NEW YORK - Lee Raymond (Biography), the tough-talking chief executive of Exxon Mobil Corp. who built the Texas oil producer into the world's most valuable company, on Thursday said he would retire at the end of the year.
Exxon President Rex Tillerson, Raymond's longtime heir apparent and 30 year company veteran, is expected to be elected by Exxon's board as its next leader, the company said.
The announcement ends years of speculation over when the 66 year-old Raymond -- feared and admired within corporate America but loathed by environmentalists -- would hand over the reins. Raymond himself has always been tight-lipped on the issue, publicly dressing down anyone who dared ask when he might leave.
"You either retire or die and I'd just as soon not die," Raymond said when asked about his future plans at the Reuters Energy Summit in June, his most recent public interview.
Analysts say Raymond's departure after 12 years at the helm will have little noticeable impact on Exxon's operations.
Under Raymond, Exxon stubbornly stuck to a long-term strategy that emphasized disciplined investment and ignored oil price swings -- an approach Tillerson is not expected to stray from. Indeed, analysts have compared Exxon's efficiency to that of a Swiss watch or the U.S. Marine Corps.
"They worked together very closely for years," said James Halloran, analyst with National City Wealth Management Services. "The basic day-to-day tools and the basic approach shouldn't change at all."
To be sure, Tillerson's manner is expected to be less combative than Raymond's, whose abrasive wit spared few who challenged him, be it reporters, analysts or activists.
But most of all, Raymond was known for steering Exxon through bouts of frenzied oil prices and subsequent collapses in his 42-year tenure, turning the Irving, Texas, company into one of the world's most consistently profitable companies.
"Lee Raymond really set the standard for other CEOs in the industry," said Oppenheimer & Co. analyst Fadel Gheit. "Everybody else copied Lee Raymond, but you can't duplicate what he's done."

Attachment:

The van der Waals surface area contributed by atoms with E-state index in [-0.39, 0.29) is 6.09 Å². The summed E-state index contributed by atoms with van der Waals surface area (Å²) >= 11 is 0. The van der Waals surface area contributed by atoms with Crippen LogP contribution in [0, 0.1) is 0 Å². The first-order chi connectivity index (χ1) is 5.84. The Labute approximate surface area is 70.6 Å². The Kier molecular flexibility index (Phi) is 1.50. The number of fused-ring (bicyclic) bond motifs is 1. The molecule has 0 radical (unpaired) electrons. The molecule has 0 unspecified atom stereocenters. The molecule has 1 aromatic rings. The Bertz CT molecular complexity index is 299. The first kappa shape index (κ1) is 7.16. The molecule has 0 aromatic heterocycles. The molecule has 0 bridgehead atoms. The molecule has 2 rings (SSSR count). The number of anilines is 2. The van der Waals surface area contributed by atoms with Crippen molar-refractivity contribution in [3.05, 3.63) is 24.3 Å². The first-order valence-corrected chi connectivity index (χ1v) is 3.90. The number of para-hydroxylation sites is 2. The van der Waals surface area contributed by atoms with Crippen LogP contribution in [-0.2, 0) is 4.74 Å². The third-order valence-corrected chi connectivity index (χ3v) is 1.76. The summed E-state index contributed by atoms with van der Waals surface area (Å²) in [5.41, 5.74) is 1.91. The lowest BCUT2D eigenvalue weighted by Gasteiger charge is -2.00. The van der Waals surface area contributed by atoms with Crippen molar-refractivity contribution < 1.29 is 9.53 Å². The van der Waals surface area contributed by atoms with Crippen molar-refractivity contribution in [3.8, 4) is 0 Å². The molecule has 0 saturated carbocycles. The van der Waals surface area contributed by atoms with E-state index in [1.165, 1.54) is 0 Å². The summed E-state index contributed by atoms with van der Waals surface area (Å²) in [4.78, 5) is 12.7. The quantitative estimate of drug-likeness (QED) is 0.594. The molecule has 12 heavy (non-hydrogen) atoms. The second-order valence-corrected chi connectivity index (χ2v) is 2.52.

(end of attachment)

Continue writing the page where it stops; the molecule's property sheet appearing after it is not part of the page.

He also presided over one of the few successful mega-mergers in corporate history -- and the largest in the energy sector -- by buying Mobil Corp. for $82 billion in 1999 to create the world's largest publicly traded oil company.
"He did a tremendous job at Exxon Mobil, making the Mobil acquisition when oil was $10 a barrel as opposed to all these other executives now making all their acquisitions when oil is at $55," said Craig Hodges, fund manager at Hodges Capital Management, which owns Exxon Mobil shares.
Hailed within corporate America, Raymond found little love from environmental activists. They portrayed him as a villainous chieftain in charge of a company that profited from high gas prices and endangered the environment with its stance on global warming and the Valdez oil spill off Alaska.
"You couldn't imagine anyone worse on the issue of climate change than Lee Raymond, so there's really nowhere to go but up with his successor," said Andrew Logan, oil program manager at CERES, a coalition of large investors and environmentalists.
On Wall Street, however, Raymond's stature is at its peak, as his focus on discipline and soaring oil prices fill up Exxon's coffers with cash.
After reporting more than $25 billion in annual profit last year, Exxon recently grabbed the mantle of the world's largest company by market value from General Electric Co. As of Thursday, Exxon was worth $376 billion, ahead of GE's $361 billion.
The company said neither it nor Tillerson would comment beyond the statement. It was not immediately clear what size exit package Raymond would get.
Exxon shares closed down 48 cents, or nearly 1 percent, to $58.52 on the New York Stock Exchange. The stock has seen good times under Raymond's reign -- in the last 10 years, since Aug. 4, 1995, Exxon shares have risen 232 percent, compared with a 204 percent rise over the same period for the S&P Integrated Oil and Gas Index.
(By Deepa Babington/Source: AP)